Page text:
Tori: Because it won't feel right; you won't hold a space for people.

Ann: Speaking of vomit and other exciting things, you have a baby now. Congratulations. (audience cheers) You've talked about it a lot in interviews. I'm wondering specifically: I don't want to say biology is destiny, but is there an effect on your writing now, or your music, particularly your composing, that comes from this experience?

Tori: I think because I had three miscarriages that I appreciate the sacredness of life. And before, I think when I was pregnant with the first one, I think I was calling Johnny and saying okay, you can book the tour three months after I've had the kid and I think I can do it. I was out of my mind, and I didn't realize, at the time, the gift, and I think those miscarriages broke me down. I wouldn't wish them on anybody and I'm not saying that if I had to do it over again I would choose to do it. I'm not saying that, but I'm saying it did happen. And I began to really see that becoming a mother isn't something you fit in between gigs. The gigs have to fit around being a mom, and that became my first commitment, trying to be a mother first, and a musician second -- and Mark gets this -- and a mother third. And you know that's just the way it is. And he doesn't mind. It's kind of sexy to him. It's like; you can't give the guy (unintelligible).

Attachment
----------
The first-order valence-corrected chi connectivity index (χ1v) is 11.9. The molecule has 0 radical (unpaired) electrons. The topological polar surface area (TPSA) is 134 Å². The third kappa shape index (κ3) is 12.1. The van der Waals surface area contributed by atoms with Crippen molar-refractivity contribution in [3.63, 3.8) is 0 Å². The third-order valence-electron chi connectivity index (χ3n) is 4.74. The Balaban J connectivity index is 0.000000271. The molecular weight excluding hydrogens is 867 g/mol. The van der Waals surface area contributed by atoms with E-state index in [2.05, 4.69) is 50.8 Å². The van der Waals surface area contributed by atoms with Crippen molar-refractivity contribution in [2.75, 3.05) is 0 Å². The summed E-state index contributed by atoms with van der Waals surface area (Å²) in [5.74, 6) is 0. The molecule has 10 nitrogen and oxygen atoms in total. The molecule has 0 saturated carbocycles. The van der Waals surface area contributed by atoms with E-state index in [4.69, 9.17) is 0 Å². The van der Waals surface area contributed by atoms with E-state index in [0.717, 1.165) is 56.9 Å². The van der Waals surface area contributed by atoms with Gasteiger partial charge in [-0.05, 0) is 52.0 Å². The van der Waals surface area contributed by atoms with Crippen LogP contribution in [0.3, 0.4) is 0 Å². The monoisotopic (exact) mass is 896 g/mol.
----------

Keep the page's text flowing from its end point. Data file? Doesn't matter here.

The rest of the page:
Ann: He benefits from you being a mom and all that.

Tori: And a musician!

Ann: That too. Is there any song of yours that Natashya likes particularly?